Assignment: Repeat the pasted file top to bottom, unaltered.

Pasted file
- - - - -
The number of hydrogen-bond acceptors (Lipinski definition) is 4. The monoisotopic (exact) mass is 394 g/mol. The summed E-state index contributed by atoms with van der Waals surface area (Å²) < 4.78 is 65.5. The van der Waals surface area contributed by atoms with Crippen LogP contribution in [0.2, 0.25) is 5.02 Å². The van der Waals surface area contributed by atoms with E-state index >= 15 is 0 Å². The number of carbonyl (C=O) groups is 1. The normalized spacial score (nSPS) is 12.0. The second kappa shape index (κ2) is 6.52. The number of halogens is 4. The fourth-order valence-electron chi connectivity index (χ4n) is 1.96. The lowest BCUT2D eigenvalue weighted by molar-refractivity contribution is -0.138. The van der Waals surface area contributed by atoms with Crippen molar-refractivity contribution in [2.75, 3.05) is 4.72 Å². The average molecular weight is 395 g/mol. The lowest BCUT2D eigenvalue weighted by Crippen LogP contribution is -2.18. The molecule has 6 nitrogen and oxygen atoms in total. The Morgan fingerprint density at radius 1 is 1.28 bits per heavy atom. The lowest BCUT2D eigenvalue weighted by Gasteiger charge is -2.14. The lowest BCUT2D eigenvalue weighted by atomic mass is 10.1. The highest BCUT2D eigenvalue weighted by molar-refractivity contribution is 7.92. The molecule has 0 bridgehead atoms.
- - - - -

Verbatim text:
The number of hydrogen-bond acceptors (Lipinski definition) is 4. The monoisotopic (exact) mass is 394 g/mol. The summed E-state index contributed by atoms with van der Waals surface area (Å²) < 4.78 is 65.5. The van der Waals surface area contributed by atoms with Crippen LogP contribution in [0.2, 0.25) is 5.02 Å². The van der Waals surface area contributed by atoms with E-state index >= 15 is 0 Å². The number of carbonyl (C=O) groups is 1. The normalized spacial score (nSPS) is 12.0. The second kappa shape index (κ2) is 6.52. The number of halogens is 4. The fourth-order valence-electron chi connectivity index (χ4n) is 1.96. The lowest BCUT2D eigenvalue weighted by molar-refractivity contribution is -0.138. The van der Waals surface area contributed by atoms with Crippen molar-refractivity contribution in [2.75, 3.05) is 4.72 Å². The average molecular weight is 395 g/mol. The lowest BCUT2D eigenvalue weighted by Crippen LogP contribution is -2.18. The molecule has 6 nitrogen and oxygen atoms in total. The Morgan fingerprint density at radius 1 is 1.28 bits per heavy atom. The lowest BCUT2D eigenvalue weighted by Gasteiger charge is -2.14. The lowest BCUT2D eigenvalue weighted by atomic mass is 10.1. The highest BCUT2D eigenvalue weighted by molar-refractivity contribution is 7.92. The molecule has 0 bridgehead atoms.